BIRDWATCH: More on the Pacific Loon after one was spotted on Muskrat Lake late last year
Getty images The Pacific Loon may be the most abundant loon in North America. One was observed on Muskrat Lake late last year.
Back in late November, I reported that a rare Pacific Loon was found on Muskrat Lake in Cobden. This was the first Pacific Loon ever seen in Renfrew County.
The Pacific Loon (Gavial Pacifica) resides in the waters of the far northern tundra islands. In the fall, it is easily found along the Pacific coast; hence its name. Up until recently, it was believed to be a sub-species of the Arctic Loon, which it resembles, but is now confirmed to be a species of its own.
This loon has a pale grey head with black sides and white stripes along its neck. The Pacific Loon has a white chest, black back with rows of large white spots and black sides and flanks. It has a slender bill. In the winter, it has dark grey under parts and a thick dark strap that recedes around the chin. The bird seen on Muskrat Lake was in this winter plumage.
It is also easily identified in flight in that it holds its neck and bill straight and when swimming, it holds its bill level.
In the summer, this bird spends its time feeding around the northern islands, and, of course, breeding and taking care of its young. In the fall, unlike other loons, it migrates in flocks to the Pacific coast. It likes to eat fish and occasionally, crustaceans and mollusks.
The Pacific Loon is monogamous and does not breed in colonies. It likes to build its nest on the banks of fresh water lakes and islands from the northern tundra to the Boreal forest. The nest is built on the ground with vegetation pulled up and around the nest.
This loon has only one brood per year. The eggs are incubated mainly by the female for 23 to 25 days. The young immediately leave the nest once hatched and are tended to by both parents. The young take their first flight 60 to 65 days later.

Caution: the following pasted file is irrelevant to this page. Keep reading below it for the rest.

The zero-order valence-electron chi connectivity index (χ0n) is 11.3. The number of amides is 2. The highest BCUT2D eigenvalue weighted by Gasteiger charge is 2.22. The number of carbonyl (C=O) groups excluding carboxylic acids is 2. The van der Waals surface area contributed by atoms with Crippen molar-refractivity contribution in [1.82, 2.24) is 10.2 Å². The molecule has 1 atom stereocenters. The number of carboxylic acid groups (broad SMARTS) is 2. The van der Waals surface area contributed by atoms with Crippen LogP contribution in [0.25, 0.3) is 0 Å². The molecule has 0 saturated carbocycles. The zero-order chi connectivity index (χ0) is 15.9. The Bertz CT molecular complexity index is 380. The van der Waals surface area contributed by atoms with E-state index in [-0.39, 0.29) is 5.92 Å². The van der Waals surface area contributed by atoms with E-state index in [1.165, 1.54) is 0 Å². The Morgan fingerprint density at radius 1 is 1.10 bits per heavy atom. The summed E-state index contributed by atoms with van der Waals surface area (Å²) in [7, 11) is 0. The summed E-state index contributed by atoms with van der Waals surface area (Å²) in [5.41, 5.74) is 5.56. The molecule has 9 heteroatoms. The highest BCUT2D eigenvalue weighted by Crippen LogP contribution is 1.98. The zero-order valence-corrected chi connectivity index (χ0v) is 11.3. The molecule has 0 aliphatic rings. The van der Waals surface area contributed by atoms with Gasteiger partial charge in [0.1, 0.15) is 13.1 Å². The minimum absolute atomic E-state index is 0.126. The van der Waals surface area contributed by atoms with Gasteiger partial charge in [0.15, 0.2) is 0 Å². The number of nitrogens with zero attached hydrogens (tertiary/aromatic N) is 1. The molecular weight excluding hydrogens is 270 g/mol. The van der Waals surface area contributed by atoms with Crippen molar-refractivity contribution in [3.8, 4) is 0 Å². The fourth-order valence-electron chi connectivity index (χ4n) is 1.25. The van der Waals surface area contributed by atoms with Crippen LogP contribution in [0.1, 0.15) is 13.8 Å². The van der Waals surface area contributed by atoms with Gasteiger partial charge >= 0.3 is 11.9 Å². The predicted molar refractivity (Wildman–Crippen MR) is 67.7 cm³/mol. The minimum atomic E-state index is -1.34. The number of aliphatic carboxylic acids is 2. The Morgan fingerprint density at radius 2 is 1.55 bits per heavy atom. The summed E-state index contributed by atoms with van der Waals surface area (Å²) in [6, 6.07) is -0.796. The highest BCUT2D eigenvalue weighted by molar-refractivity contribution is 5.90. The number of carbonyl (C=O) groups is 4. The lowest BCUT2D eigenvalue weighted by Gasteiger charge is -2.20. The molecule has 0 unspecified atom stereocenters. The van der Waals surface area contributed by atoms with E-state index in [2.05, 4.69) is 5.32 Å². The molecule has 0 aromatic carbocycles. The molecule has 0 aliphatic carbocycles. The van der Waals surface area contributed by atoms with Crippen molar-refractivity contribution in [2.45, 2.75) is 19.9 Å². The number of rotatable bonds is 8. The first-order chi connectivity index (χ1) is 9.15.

The Pacific Loon is not endangered and is considered very common in the north. In the fall, it migrates south all along the Pacific Coast as far south as parts of Mexico. It is rare to see one on the east coast and more so in the interior.
The discovery of a Pacific Loon in our area was both exciting and extremely rare.
On the local scene, trying to predict the bird patterns has been fairly tricky, especially with the changeable weather. What I can say is that our regular winter birds seem entrenched at our feeders. This includes Black-capped Chickadees, Blue Jays, both Nuthatches, American Goldfinch, Mourning Doves and both our Hairy and Downy Woodpeckers. In the city, you may also see Cardinals, Pigeons, House Finches and perhaps some leftover Dark-eyed Juncos. There are also a few over-wintering Robins still surviving in our area.
The inconsistent weather seems to have also affected the number of northern migrants still in our area. There are few American Tree Sparrows and Snow Buntings and basically no sightings of Pine Siskin, Common Redpoll, Pine Grosbeaks, Northern Shrike and Northern Owls. The exceptions seem to be Evening Grosbeaks and Bohemian Waxwings.
The good news is that we are approaching the courting and mating season in February and March for Barred Owls. Keep an eye out for these Owls as they will soon become more active.
This is an excellent time to update you on the rare birds that have been reported in January across our province. These include: Tundra Swan (Waterloo), Tufted Titmouse (Fitzroy), White-fronted Goose (Whitby), Black-headed Gull (Thorold), Yellow-headed Blackbird (Essex County), Eared Grebe (Toronto), Smith’s Longspur (Long Point), Ross’s Goose (Hamilton), King Eider (Fort Erie), Lark Sparrow (Toronto), Townsend’s Solitaire (Oshawa) and the best a Slaty-backed Gull (Niagara).
Please call me with your bird sightings at 613-735-4430, or email me at firstname.lastname@example.org. For more information on upcoming nature events or other links to nature, just Google the Pembroke Area Field Naturalists’ website, or like us on Facebook.